Here we are, well into the second decade of the twenty-first century, and the vexed topic of gender in corporate life is commanding more serious attention than ever before. Much of this focuses on why, so many years on from equality legislation, women have still not achieved parity with men at the top of the business world. A growing number of governments have opted to enforce better gender balance on company boards through quotas, while others resist legislation in favour of a high-pressure mixture of cajoling and praise.
This spotlight on the top of big businesses is obscuring signs of a subtle shift away from the Western male domination that characterised the nineteenth and twentieth centuries. It is showing up in many different ways: the feminization of leadership styles, the importance of female purchasing power, the disruptive impact of the internet on business models, the shift of economic power from West to East, and the change in men’s roles and attitudes towards work and family life. Companies ignore these trends at their peril.
10 key data to talk about women and leadership
- According to 20-first, a gender consultancy firm, women hold 17% of senior management roles in America’s 100 largest companies. The equivalent figures for Europe and Asia are just 11% and 4%.
- In a fresh analysis of 3,000 companies published in 2014, the Crédit Suisse Research Institute found that more balanced boards and senior management teams were both associated with higher returns on equity, higher price/book valuations and superior stock price performance
- OECD projections, based on current trends, show that women will account for two out of three graduates across advanced economies in 2020.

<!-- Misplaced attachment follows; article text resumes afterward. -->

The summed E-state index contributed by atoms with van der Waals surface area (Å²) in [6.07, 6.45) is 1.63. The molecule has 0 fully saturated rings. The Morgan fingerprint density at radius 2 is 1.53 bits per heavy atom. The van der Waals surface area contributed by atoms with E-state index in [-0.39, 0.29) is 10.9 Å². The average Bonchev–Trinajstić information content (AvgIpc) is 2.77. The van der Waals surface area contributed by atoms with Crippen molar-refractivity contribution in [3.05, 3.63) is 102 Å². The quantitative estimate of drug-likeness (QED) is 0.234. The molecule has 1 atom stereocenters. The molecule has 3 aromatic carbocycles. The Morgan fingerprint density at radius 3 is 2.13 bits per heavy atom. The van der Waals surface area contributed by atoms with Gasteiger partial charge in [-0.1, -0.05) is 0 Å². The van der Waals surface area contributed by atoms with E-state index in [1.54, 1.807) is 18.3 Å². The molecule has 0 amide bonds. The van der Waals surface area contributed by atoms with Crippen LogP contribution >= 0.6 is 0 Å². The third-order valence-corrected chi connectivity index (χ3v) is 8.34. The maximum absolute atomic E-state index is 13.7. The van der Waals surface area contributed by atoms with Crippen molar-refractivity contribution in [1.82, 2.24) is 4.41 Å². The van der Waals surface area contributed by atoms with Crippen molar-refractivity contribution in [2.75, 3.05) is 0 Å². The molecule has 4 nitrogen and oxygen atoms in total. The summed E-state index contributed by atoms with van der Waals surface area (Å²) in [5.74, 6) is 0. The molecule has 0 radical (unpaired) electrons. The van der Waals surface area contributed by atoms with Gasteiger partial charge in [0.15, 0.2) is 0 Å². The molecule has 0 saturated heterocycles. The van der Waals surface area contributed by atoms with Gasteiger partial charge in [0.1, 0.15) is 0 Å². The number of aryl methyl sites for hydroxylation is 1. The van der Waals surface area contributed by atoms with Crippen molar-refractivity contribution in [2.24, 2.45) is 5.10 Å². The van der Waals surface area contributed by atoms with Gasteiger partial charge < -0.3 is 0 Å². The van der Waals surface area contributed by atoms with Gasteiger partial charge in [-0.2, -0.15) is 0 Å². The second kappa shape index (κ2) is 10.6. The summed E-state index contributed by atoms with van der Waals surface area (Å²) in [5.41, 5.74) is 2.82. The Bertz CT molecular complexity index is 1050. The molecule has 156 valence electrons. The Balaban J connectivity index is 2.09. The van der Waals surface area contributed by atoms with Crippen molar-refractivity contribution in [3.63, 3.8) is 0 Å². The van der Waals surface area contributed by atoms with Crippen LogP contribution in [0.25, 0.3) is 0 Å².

- The Barclays Women in Leadership Total Return Index, has been launched to track and invest in female-led companies or companies with mixed-gender boards.
- Female consumer power is immense. An oft-quoted statistic from Michael J. Silverstein and Kate Sayre is that women globally control at least $20 trillion of consumer spending per year.
- A study by Barclays on unlocking the female economy found that the gender pay gap was reversed for wealthy entrepreneurs and business owners, with men trailing behind their female counterparts “This suggests that women will tend to achieve greater financial success in an environment that is purely market-driven, rather than a more traditional job in which pay must be negotiated,”.
- A study by Illuminate Ventures reveals that high-tech companies built by women use capital more efficiently than the norm. “More than ever before, women are influencing the face of business,”it says. “They are on the cusp of becoming a leading entrepreneurial force in technology.”
- Women hold much greater sway in Eastern Europe and Southeast Asia than in most Western economies. Russia tops the table with women in 43% of senior roles, followed by Indonesia, the Philippines, the Baltic States, Thailand and China. By contrast, the US (where women occupy only 22% of senior roles), Spain (also 22%), India (14%) and Japan (9%) are among the bottom 10 of the 45 countries surveyed, according to Grant Thornton’s International Business Report.
- But women in sub-Saharan Africa are setting up businesses on a par with men. In Ghana, Nigeria and Zambia, there are even more female- than male-run early-stage businesses.
- A record 40% of US households with children under 18 have mothers who are the sole or primary source of income for the family. Of these, 37% are married women earning more than their partners, and 63% are single mothers.